About Us



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Sometime in 1918, there was an army station hospital in the US Army Reservation that was then occupying a large portion of the present Legazpi-Daraga boundary area.  This hospital building a 2-storey "barracks” type structure was  donated by the US government to the Provincial Government of Albay, whereby it became the Provincial Hospital.  It was headed by Dr. Shannon Richmond who was at the same time the District Health Officer.  The Albay Provincial Hospital was the first government hospital in the whole region.

The promulgation of Commonwealth Act and Amendment Act No. 2168 in 1927 started the Albay Provincial Hospital in a better course towards serving the medical needs of the province.  The act authorized the construction of a three-storey concrete building, which was to house 50 beds and the doctor’s office and dispensary.  The main     building was inaugurated in May 27, 1928.  The Old wooden building was converted into a nurse’s home.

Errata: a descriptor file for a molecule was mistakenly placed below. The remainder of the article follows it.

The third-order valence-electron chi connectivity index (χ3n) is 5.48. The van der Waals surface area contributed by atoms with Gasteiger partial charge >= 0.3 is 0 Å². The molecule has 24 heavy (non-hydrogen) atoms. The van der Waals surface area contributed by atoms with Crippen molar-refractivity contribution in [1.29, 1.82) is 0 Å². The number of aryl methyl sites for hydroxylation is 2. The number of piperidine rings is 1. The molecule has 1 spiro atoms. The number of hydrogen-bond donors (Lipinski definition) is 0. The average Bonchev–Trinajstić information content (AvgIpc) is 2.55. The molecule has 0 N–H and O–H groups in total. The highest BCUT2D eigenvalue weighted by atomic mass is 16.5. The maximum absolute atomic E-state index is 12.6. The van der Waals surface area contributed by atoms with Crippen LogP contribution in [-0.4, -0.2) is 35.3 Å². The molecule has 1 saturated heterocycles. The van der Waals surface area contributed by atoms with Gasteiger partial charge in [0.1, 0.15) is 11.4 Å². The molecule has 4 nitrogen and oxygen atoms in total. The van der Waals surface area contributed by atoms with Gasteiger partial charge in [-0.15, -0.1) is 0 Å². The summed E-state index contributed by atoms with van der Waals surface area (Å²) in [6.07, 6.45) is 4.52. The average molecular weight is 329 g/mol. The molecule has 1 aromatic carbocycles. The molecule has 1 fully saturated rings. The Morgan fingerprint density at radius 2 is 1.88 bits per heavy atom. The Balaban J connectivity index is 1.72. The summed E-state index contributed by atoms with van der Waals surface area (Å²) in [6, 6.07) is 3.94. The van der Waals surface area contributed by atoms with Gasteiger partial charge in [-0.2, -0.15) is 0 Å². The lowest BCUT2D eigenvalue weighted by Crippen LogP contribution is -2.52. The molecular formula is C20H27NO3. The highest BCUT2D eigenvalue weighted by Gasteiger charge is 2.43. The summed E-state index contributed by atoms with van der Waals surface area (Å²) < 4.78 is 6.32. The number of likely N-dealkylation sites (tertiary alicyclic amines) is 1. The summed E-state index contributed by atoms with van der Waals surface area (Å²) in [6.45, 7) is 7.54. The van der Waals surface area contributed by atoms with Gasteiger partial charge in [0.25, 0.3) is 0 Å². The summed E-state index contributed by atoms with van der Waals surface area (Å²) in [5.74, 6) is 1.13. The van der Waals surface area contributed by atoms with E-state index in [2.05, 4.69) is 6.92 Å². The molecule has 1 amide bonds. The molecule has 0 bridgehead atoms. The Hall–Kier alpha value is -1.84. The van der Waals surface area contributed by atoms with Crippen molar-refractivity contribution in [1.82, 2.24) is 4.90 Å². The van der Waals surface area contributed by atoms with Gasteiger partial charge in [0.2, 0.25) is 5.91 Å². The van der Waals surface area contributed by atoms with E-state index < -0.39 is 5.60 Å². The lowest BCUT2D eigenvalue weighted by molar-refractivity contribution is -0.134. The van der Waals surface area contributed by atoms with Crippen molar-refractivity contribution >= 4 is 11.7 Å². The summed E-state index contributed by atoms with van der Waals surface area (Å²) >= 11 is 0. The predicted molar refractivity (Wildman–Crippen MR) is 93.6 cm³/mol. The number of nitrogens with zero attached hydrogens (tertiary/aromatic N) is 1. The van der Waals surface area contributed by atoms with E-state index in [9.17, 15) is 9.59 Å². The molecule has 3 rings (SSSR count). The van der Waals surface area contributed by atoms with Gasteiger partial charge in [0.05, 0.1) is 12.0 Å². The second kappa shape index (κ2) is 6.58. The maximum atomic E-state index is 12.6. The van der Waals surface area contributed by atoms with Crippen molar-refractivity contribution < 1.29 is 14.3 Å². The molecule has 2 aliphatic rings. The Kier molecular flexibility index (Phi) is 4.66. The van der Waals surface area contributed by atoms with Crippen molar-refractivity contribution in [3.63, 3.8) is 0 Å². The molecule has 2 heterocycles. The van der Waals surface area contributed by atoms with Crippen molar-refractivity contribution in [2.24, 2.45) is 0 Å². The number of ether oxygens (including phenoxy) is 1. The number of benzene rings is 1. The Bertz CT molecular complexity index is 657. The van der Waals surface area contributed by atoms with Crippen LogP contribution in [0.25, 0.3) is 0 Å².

In 1942, Japanese soldiers made the hospital building for their quarters.  The patients and the personnel were displaced and they were accommodated temporarily at the Milwaukee Hospital building, a mission hospital, in Old Albay.  A few months later, hospital operations were transferred to a relatively big two-storey wooden building in a site now occupied by the Bicol College in Daraga town.  During the Battle of Liberation in September 1944, this temporary hospital and the Japanese occupied Albay Provincial Hospital were both destroyed in the carpet bombing and conflagration.  For a few months after this all hospital operations ceased.